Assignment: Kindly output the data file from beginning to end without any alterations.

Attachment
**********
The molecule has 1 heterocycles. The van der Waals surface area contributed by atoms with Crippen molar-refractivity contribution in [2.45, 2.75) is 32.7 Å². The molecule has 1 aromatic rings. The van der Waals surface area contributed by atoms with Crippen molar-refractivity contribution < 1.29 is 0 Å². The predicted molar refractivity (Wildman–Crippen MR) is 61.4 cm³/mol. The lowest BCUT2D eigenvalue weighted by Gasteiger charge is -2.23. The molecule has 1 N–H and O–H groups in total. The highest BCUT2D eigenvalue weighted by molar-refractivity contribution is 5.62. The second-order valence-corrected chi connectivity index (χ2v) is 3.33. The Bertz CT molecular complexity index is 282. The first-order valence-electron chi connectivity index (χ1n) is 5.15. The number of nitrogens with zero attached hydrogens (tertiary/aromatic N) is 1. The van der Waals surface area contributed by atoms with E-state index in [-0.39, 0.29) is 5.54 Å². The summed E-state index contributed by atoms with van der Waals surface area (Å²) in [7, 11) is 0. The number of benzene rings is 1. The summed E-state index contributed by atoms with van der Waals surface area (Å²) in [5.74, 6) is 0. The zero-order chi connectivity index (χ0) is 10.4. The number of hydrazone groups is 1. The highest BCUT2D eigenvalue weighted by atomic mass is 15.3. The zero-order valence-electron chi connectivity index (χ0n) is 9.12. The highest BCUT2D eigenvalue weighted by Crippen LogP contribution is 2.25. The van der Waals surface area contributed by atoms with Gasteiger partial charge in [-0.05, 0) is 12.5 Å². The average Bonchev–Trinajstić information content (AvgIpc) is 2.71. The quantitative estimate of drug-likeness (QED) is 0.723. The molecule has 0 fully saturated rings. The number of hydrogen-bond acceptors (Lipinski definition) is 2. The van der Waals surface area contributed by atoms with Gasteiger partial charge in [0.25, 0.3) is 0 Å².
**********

The molecule has 1 heterocycles. The van der Waals surface area contributed by atoms with Crippen molar-refractivity contribution in [2.45, 2.75) is 32.7 Å². The molecule has 1 aromatic rings. The van der Waals surface area contributed by atoms with Crippen molar-refractivity contribution < 1.29 is 0 Å². The predicted molar refractivity (Wildman–Crippen MR) is 61.4 cm³/mol. The lowest BCUT2D eigenvalue weighted by Gasteiger charge is -2.23. The molecule has 1 N–H and O–H groups in total. The highest BCUT2D eigenvalue weighted by molar-refractivity contribution is 5.62. The second-order valence-corrected chi connectivity index (χ2v) is 3.33. The Bertz CT molecular complexity index is 282. The first-order valence-electron chi connectivity index (χ1n) is 5.15. The number of nitrogens with zero attached hydrogens (tertiary/aromatic N) is 1. The van der Waals surface area contributed by atoms with E-state index in [-0.39, 0.29) is 5.54 Å². The summed E-state index contributed by atoms with van der Waals surface area (Å²) in [7, 11) is 0. The number of benzene rings is 1. The summed E-state index contributed by atoms with van der Waals surface area (Å²) in [5.74, 6) is 0. The zero-order chi connectivity index (χ0) is 10.4. The number of hydrazone groups is 1. The highest BCUT2D eigenvalue weighted by atomic mass is 15.3. The zero-order valence-electron chi connectivity index (χ0n) is 9.12. The highest BCUT2D eigenvalue weighted by Crippen LogP contribution is 2.25. The van der Waals surface area contributed by atoms with Gasteiger partial charge in [-0.05, 0) is 12.5 Å². The average Bonchev–Trinajstić information content (AvgIpc) is 2.71. The quantitative estimate of drug-likeness (QED) is 0.723. The molecule has 0 fully saturated rings. The number of hydrogen-bond acceptors (Lipinski definition) is 2. The van der Waals surface area contributed by atoms with Gasteiger partial charge in [0.25, 0.3) is 0 Å².